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Expert Q&A: Dissociative Disorders

Dissociative identity disorder involves a lack of connection among a person’s sense of identity, memory and consciousness. People with this disorder do not have more than one personality but rather less than one personality. (The name was changed recently from ‘multiple personality disorder’ to ‘dissociative identity disorder.’) This disorder usually arises in response to physical and sexual abuse in childhood as a means of surviving mistreatment by people who should be nurturing and protecting.

Yes. They are sometimes misdiagnosed as having schizophrenia, because their belief that they have different identities could be interpreted as a delusion. They sometimes experience dissociated identities as auditory hallucinations (hearing voices). Their symptoms do not improve with antipsychotic medication, but the emotions they display get flatter. This can leading to the mistaken belief that they have schizophrenia and to further ineffective increases in medication. Another common misdiagnosis is borderline personality disorder. People with dissociative identity disorder frequently also have depression.

You may notice sudden changes in mood and behavior. People with dissociative identity disorder may forget or deny saying or doing things that family members witnessed. Family members can usually tell when a person “switches.” The transitions can be sudden and startling. The person may go from being fearful, dependent and excessively apologetic to being angry and domineering. He or she may report not remembering something they said or did just minutes earlier.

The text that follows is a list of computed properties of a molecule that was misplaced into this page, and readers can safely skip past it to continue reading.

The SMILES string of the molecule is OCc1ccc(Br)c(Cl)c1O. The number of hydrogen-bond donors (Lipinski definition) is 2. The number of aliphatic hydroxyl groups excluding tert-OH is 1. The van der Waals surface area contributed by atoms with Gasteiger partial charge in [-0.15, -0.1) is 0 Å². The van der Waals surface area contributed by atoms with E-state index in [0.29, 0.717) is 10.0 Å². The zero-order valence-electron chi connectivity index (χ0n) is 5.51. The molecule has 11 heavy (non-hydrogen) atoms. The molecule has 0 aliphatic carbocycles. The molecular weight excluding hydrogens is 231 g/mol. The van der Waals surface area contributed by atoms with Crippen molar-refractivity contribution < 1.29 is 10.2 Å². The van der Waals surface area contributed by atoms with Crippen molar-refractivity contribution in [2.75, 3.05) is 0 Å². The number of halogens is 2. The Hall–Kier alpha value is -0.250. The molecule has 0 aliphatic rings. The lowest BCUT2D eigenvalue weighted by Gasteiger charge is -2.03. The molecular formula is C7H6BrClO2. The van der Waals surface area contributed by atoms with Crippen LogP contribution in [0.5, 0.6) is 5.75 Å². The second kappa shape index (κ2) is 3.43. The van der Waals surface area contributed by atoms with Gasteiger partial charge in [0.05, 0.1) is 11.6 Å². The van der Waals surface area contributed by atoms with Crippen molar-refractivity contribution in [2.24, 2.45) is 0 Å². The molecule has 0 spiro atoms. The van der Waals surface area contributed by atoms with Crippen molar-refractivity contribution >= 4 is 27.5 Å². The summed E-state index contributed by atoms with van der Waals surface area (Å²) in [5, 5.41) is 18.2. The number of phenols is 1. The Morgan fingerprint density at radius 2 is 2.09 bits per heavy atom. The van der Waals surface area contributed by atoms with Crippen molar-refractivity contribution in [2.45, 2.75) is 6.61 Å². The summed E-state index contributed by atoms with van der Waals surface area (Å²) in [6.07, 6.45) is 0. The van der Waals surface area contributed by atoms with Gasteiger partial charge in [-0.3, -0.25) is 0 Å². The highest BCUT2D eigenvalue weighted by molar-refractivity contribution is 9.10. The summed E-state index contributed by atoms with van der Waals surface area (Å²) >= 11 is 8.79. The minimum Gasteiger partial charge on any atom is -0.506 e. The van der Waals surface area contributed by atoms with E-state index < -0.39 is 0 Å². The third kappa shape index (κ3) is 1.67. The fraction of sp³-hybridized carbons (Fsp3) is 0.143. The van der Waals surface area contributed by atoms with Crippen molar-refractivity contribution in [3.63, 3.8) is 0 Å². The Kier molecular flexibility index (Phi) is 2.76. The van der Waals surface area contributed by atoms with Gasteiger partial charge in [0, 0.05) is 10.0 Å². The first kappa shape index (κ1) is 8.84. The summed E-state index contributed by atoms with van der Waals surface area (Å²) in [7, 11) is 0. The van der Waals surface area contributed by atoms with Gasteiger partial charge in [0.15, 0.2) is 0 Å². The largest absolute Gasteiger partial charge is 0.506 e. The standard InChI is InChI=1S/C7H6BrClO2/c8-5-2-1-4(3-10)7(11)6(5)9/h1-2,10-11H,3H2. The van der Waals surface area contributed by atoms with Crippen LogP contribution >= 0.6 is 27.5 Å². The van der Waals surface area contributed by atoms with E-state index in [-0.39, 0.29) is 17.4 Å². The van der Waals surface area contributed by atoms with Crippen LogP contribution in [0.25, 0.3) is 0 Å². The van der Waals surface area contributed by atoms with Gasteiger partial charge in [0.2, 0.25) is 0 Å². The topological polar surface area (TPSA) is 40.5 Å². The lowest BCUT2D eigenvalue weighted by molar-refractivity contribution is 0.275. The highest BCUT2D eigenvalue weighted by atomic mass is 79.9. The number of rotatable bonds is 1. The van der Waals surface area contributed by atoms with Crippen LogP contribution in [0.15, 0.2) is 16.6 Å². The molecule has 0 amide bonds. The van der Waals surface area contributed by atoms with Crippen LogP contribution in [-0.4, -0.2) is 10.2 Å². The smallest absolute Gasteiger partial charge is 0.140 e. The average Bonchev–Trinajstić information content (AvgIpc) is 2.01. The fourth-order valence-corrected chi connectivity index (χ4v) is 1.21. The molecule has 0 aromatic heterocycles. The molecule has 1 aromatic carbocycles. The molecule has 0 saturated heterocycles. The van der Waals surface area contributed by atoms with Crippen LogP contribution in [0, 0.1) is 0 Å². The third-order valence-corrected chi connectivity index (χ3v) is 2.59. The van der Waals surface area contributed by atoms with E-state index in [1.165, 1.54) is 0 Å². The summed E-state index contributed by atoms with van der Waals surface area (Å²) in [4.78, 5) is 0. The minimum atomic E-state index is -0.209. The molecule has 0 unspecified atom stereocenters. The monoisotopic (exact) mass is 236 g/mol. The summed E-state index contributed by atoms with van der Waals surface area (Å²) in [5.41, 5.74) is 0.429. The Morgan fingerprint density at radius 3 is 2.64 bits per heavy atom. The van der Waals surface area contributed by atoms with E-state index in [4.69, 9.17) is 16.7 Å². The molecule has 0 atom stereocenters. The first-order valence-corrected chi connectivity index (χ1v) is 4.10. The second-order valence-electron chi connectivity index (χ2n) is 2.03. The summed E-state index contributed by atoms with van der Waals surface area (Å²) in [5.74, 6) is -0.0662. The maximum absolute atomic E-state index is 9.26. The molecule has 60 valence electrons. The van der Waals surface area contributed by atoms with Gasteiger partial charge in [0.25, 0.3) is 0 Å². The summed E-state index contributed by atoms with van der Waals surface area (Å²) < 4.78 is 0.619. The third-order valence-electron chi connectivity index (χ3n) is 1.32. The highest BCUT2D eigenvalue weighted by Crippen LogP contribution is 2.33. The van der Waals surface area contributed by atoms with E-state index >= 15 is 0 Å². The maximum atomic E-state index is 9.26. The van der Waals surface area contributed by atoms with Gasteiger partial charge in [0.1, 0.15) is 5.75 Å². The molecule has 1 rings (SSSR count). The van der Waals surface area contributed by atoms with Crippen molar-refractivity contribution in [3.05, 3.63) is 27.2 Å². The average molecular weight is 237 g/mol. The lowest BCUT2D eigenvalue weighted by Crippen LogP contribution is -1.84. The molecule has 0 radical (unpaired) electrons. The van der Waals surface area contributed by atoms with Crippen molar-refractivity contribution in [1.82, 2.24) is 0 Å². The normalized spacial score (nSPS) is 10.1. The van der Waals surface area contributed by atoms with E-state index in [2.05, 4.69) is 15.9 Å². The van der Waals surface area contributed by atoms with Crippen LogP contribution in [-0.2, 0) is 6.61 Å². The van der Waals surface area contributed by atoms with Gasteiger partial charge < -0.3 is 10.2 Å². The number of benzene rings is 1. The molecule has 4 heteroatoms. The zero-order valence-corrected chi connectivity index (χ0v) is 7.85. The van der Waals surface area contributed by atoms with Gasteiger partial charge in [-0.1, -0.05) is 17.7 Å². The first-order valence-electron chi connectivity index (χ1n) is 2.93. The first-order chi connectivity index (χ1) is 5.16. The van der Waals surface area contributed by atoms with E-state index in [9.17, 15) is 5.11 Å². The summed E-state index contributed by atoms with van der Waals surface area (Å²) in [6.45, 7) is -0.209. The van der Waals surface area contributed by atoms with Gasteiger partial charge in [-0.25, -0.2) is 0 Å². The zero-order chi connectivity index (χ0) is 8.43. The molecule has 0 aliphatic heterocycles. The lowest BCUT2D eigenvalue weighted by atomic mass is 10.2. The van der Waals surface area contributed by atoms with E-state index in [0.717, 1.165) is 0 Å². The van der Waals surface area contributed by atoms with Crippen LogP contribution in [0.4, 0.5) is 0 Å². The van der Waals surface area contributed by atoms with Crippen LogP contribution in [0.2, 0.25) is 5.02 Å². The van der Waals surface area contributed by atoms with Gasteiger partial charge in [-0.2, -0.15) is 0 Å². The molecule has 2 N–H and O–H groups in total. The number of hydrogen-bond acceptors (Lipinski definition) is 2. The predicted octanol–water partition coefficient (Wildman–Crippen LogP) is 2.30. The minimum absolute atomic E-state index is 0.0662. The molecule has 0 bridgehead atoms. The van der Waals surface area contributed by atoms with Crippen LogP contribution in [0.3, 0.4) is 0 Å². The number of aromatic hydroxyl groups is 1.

Be open and accepting in your responses. Do not ‘take sides’ with one or another component of their identity. Rather view them as portions of the person as a whole. We are all different in different situations, but we see this as different sides of ourselves. Try to maintain that perspective with the person with dissociative disorder. Also, help them to protect themselves from any trauma, abuse, or self harm.

They can, but they usually do not. Typically those with dissociative identity disorder experience symptoms for six years or more before being correctly diagnosed and treated.

Dissociation is a common coping mechanism, especially in the face of trauma. Many rape victims experience the crime as though they were floating above their bodies, feeling sorry for the person beneath them. Many of us find ways to detach ourselves from painful or unpleasant experiences.

However, people typically restore their usual perspective over time. Those with dissociative disorders experience persistent amnesia, depersonalization, derealization or fragmentation of identity that actually interferes with the normal process of working through and putting into perspective traumatic or stressful experiences.

Content Author

David Spiegel, M.D.

David Spiegel, M.D.

Professor and Associate Chair of Psychiatry & Behavioral Sciences
Director, Center on Stress and Health
Medical Director, Center for Integrative Medicine
Stanford University School of Medicine

Last Review Oct. 2020

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